3. Buy a saint or Emanualito.
  4. On 24th December craftsmen from all over the country will flock to the Plaza to transform it into the most charming and diverse Christmas markets of Peru: Santurantikuy .
    Purchase some last minute gifts, such as Emanualito a baby Jesus doll, and stroll along the hundreds of colorful stalls with a steaming hot punch.

    catedral

  5. Attend the Mass of the Roosters.
  6. On the evening of the 24th December the Cusco cathedral of Santo Domingo will open its massive doors for a stunning Christmas mass. The Misa de Gallo will finish around 11:30pm to get you home for midnight presents, as is the Peruvian tradition. It may be in an unfamiliar language, but it is the spiritual chance of a lifetime.

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Views 19 Dic Meet Manuelito at the Santurantikuy Christmas market in Cusco.
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Every year, on the 24th of December the central plaza of Cusco is the decor of the biggest Christmas fair of popular arts: the Santurantikuy market, where hundreds of artisans come from far away to display their beautiful and unique works inspired by the faith in their holy creator.

Santurantikuy literally means “The Selling of Saints” in Quechua, with ‘santu’ meaning ‘saint’ and ‘tikuy’ meaning ‘sale’, hence the often heard phrase of ‘cómprame un santito’ referring to the many saints, angels, wise men, pastors and other religious clay figurines used for altarpieces and nativity scenes. Without a doubt, the main character and emblematic patron of the Andean Christmas fair is ‘el Niño Manuelito’, better known as baby Jesus.

santuranticuy

The figure of Manuelito is often represented as a white boy with eyes out of glass and black hair obtained from the first haircut of a newborn baby. Perhaps because el Niño Manuelito or Tayta-Niño has been responsible for thousands of miracles in the Andean community, there is no lack of sentiments and nostalgia at the Santuranticuy fair.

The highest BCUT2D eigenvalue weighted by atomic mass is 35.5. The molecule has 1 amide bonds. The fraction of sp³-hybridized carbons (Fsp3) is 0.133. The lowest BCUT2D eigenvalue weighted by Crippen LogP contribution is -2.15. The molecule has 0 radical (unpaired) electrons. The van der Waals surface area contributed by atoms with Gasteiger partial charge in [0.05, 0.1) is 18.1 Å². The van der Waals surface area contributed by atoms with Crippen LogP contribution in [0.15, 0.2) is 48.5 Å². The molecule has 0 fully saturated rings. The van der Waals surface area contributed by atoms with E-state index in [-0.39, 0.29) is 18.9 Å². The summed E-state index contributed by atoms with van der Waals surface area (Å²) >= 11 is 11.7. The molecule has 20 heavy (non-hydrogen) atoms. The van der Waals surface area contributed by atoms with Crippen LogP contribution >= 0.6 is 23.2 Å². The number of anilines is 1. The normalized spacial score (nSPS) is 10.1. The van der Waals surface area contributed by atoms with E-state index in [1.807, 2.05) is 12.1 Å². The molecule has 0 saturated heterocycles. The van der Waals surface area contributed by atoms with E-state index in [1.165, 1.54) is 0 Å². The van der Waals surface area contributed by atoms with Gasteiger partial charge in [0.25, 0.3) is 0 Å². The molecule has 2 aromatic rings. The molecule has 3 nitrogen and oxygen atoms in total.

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Views 22 May My Top 5 South America Travel Destinations
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Ingmar Griffioen, a.k.a. El Grifo, spent nine weeks travelling the continent and to study Spanish in Buenos Aires and in Cusco. We, at Dos Manos Travel Agency asked him what he enjoyed the most. In his response, he said he would have loved to stay longer and enjoy the many new friendships with his fellow students at the AMAUTA Spanish School, as well as visit more places. Even so, he provided us with a Top 5 of his most beautiful and impressive travel experiences in South America:

  1. Machu Picchu and Wayna Picchu

    My Top 5 South America Travel Destinations One of the seven recent world wonders and the place on your ‘to-see’ list in Latin America. Due to its superb setting, which makes the ‘lost city’ invisible from the valley below, the Spanish conquistadores were, thankfully, oblivious to its existence. The impressive Inca ruins have only been discovered about 100 years ago, but the proximity to the fascinating old capital of the Incas, Cusco, and the unbelievable experience of hiking the Wayna Picchu mountain offering its majestic views over the remains of Machu Picchu as well as the green Urubamba river valley flanked by the peaks of the mighty Andes mountains, make this a true number 1.